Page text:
This file contains some example code for the C++ client. It will
probably be eventually removed in favor of actual runnable examples,
but serves as a guide/docs for the client API design for now.

See class docs for KuduClient, KuduSession, KuduTable for proper docs.

// This is an example of explicit batching done by the client.
// This would be used in contexts like interactive webapps, where
// you are likely going to set a short timeout.
void ExplicitBatchingExample() {
  // Get a reference to the tablet we want to insert into.
  // Note that this may be done without a session, either before or
  // after creating a session, since a session isn't tied to any
  // particular table or set of tables.
  scoped_refptr<KuduTable> t;
  CHECK_OK(client_->OpenTable("my_table", &t));

  // Create a new session. All data-access operations must happen through
  // a session.
  shared_ptr<KuduSession> session(client->NewSession());

  // Setting flush mode to MANUAL_FLUSH makes the session accumulate
  // all operations until the next Flush() call. This is sort of like
  // TCP_CORK.

  // Insert 100 rows.
  for (int i = 0; i < 100; i++) {
    Insert* ins = t->NewInsert();
    ins->mutable_row()->SetInt64("key", i);
    ins->mutable_row()->SetInt64("val", i * 2);
    // The insert should return immediately after moving the insert
    // into the appropriate buffers. This always returns OK unless the
    // Insert itself is invalid (eg missing a key column).

  // Update a row.
  unique_ptr<Update> upd = t->NewUpdate();
  upd->mutable_row()->SetInt64("key", 1);
  upd->mutable_row()->SetInt64("val", 1 * 2 + 1);

  // Delete a row.
  unique_ptr<Delete> del = t->NewDelete();
  del->mutable_row()->SetInt64("key", 2); // only specify key.

  // Setting a timeout on the session applies to the next Flush call.

  // After accumulating all of the stuff in the batch, call Flush()
  // to send the updates in one go. This may be done either sync or async.
  // Sync API example:
    // Returns an Error if any insert in the batch had an issue.
    // Call session->GetPendingErrors() to get errors.

  // Async API example:
    // Returns immediately, calls Callback when either success or failure.
    // TBD: should you be able to use the same session before the Callback has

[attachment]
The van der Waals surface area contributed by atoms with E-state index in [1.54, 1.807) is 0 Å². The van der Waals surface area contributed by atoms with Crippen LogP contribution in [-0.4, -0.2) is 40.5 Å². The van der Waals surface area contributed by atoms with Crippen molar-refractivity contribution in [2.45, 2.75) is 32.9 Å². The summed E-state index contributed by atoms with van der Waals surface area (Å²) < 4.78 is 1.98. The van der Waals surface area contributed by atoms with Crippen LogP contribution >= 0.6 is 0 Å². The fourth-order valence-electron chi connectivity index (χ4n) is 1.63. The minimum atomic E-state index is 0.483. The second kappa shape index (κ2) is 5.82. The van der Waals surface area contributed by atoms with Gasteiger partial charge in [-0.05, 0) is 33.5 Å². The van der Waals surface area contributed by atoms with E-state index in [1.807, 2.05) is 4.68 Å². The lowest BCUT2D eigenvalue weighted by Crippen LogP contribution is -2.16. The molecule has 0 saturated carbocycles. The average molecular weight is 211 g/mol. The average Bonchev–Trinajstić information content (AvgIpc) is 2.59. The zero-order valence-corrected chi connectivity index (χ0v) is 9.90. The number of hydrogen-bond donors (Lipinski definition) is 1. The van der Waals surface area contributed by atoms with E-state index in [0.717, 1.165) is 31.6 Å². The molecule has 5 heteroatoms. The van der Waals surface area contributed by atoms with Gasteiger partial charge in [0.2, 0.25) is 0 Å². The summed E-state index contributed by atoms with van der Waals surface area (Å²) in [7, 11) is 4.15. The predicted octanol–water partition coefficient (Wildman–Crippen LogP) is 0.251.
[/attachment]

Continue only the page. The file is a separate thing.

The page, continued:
// been called? Or require that you do nothing with this session while
    // in-flight (which is more like what JDBC does I think)

// This is an example of how a "bulk ingest" program might work -- one in
// which the client just wants to shove a bunch of data in, and perhaps
// fail if it ever gets an error.
void BulkIngestExample() {
  scoped_refptr<KuduTable> t;
  CHECK_OK(client_->OpenTable("my_table", &t));
  shared_ptr<KuduSession> session(client->NewSession());

  // If the amount of buffered data in RAM is larger than this amount,
  // blocks the writer from performing more inserts until memory has
  // been freed (either by inserts succeeding or timing out).
  session->SetBufferSpace(32 * 1024 * 1024);

  // Set a long timeout for this kind of usecase. This determines how long
  // Flush() may block for, as well as how long Apply() may block due to
  // the buffer being full.
  session->SetTimeoutMillis(60 * 1000);

  // In AUTO_FLUSH_BACKGROUND mode, the session will try to accumulate batches
  // for optimal efficiency, rather than flushing each operation.

  for (int i = 0; i < 10000; i++) {
    unique_ptr<Insertion> ins = t->NewInsertion();
    ins->SetInt64("key", i);
    ins->SetInt64("val", i * 2);
    // This will start getting written in the background.
    // If there are any pending errors, it will return a bad Status,
    // and the user should call GetPendingErrors()
    // This may block if the buffer is full.
    if (session->HasErrors())) {
      LOG(FATAL) << "Failed to insert some rows: " << DumpErrors(session);
  // Blocks until remaining buffered operations have been flushed.
  // May also use the async API per above.
  Status s = session->Flush());
  if (!s.ok()) {
    LOG(FATAL) << "Failed to insert some rows: " << DumpErrors(session);